This prototype system was a nozzle insert that opened at a given time and then closed again when the vertical velocity was reduced to zero or near zero. It worked nicely, but it is heavy and bulky, difficult to set up, and requires an independent cutdown system. We want to do better! In Part II I’ll describe the new design David and Ken worked on this past autumn.

 

 

 

 

 

 

Permanent link to this article: http://farhorizonsproject.com/blog/altitude-control-system-part-i/

ALAN 2016, day 2

Greetings from Transylvania!  Geza, Ken, and I are attending the ALAN 2016 conference in the city of Cluj-Napoca in Romania.  (ALAN = Artificial Light At Night)  Btw, we took a walking tour today (organized by the conference folks), and learned that “Cluj” and “Napoca” actually mean the same thing.  Er, and that thing is…oh yeah, surrounded by barriers, like mountains & rivers, or something to that effect.

Today was the second day of the conference, and Geza rocked the house with his outstanding presentation about our NITESat mission.  Lots of folks have expressed enthusiasm about the mission, including some who noted an active interest in participating by setting up their own ground stations for down-linking data and/or participating in GONet.

One of the great aspects of the conference, which has impressed many of the attendees (including me), is the wide diversity of disciplines represented that all share an interest in ALAN, with focuses ranging from art/architectural design and tourism development, to observation and measurement methods/technologies, to impacts on health and behavior (both for humans and wildlife), to philosophy, and the list goes on.  In true science fashion, questions are always encouraged, and both support and (constructive) criticism are offered and received openly and always respectfully. Cool!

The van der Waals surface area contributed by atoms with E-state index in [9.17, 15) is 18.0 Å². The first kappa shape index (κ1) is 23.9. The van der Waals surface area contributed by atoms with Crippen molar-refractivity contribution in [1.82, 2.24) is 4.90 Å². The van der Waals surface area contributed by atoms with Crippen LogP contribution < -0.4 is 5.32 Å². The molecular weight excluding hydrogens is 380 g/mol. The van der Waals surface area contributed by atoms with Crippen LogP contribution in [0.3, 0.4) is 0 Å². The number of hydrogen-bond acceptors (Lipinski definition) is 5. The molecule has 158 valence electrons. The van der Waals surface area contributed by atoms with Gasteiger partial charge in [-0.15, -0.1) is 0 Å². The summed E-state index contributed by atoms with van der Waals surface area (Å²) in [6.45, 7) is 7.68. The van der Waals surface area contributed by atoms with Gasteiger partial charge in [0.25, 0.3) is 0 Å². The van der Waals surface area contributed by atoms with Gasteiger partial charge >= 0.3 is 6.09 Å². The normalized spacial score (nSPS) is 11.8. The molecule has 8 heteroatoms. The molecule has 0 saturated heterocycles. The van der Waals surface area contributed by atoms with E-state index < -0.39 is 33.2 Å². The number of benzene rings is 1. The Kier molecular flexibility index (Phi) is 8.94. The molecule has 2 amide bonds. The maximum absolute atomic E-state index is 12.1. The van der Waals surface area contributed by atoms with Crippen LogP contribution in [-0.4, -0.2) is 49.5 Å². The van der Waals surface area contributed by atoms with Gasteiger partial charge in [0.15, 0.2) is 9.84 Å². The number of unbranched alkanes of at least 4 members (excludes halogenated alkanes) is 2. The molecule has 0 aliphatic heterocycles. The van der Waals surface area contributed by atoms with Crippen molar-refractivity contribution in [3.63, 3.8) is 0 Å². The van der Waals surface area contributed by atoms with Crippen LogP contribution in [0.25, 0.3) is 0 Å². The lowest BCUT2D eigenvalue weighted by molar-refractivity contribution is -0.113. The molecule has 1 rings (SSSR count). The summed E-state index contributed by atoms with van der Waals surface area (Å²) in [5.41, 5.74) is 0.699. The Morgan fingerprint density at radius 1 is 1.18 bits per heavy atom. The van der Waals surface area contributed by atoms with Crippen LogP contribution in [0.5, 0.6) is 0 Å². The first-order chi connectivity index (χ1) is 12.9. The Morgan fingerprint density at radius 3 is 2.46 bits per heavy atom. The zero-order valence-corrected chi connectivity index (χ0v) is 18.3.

Tomorrow is the 3rd day of the conference.  I’m looking forward to what the next presenters have to share with us.  (I’m especially looking forward to the presentation on “the ethics of artificial nighttime lighting: creating a taxonomy of darkness as a moral value”.  Should be an interesting presentation, not to mention the discussion afterwards!)  I’ll post more after the conference is over.  I’ll also try to put in some photos.

Noroc!  (Cheers!)

Permanent link to this article: http://farhorizonsproject.com/blog/alan-2016-day-2/

Flight #97: Up, Up and Away!